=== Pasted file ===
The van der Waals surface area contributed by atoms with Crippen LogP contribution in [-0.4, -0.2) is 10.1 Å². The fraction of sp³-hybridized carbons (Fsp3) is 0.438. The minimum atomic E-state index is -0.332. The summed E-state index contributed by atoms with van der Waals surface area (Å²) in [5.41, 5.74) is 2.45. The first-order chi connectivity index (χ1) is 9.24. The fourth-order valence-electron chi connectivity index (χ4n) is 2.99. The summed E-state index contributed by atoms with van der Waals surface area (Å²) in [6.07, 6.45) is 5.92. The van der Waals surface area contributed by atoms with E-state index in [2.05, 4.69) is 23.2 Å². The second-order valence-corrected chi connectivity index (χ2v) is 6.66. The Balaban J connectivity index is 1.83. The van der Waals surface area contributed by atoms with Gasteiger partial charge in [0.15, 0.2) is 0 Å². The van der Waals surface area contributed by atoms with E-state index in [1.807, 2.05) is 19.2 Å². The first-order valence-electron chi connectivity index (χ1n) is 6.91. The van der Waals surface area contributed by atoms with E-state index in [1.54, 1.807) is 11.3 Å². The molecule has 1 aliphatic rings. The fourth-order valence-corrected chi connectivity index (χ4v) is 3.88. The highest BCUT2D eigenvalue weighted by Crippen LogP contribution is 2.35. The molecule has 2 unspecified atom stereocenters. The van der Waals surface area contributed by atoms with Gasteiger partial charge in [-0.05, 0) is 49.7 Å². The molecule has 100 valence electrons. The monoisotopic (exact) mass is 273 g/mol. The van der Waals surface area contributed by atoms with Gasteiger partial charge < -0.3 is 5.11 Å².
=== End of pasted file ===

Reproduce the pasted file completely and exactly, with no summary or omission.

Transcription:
The van der Waals surface area contributed by atoms with Crippen LogP contribution in [-0.4, -0.2) is 10.1 Å². The fraction of sp³-hybridized carbons (Fsp3) is 0.438. The minimum atomic E-state index is -0.332. The summed E-state index contributed by atoms with van der Waals surface area (Å²) in [5.41, 5.74) is 2.45. The first-order chi connectivity index (χ1) is 9.24. The fourth-order valence-electron chi connectivity index (χ4n) is 2.99. The summed E-state index contributed by atoms with van der Waals surface area (Å²) in [6.07, 6.45) is 5.92. The van der Waals surface area contributed by atoms with E-state index in [2.05, 4.69) is 23.2 Å². The second-order valence-corrected chi connectivity index (χ2v) is 6.66. The Balaban J connectivity index is 1.83. The van der Waals surface area contributed by atoms with Gasteiger partial charge in [0.15, 0.2) is 0 Å². The van der Waals surface area contributed by atoms with E-state index in [1.807, 2.05) is 19.2 Å². The first-order valence-electron chi connectivity index (χ1n) is 6.91. The van der Waals surface area contributed by atoms with E-state index in [1.54, 1.807) is 11.3 Å². The molecule has 1 aliphatic rings. The fourth-order valence-corrected chi connectivity index (χ4v) is 3.88. The highest BCUT2D eigenvalue weighted by Crippen LogP contribution is 2.35. The molecule has 2 unspecified atom stereocenters. The van der Waals surface area contributed by atoms with Gasteiger partial charge in [-0.05, 0) is 49.7 Å². The molecule has 100 valence electrons. The monoisotopic (exact) mass is 273 g/mol. The van der Waals surface area contributed by atoms with Gasteiger partial charge < -0.3 is 5.11 Å².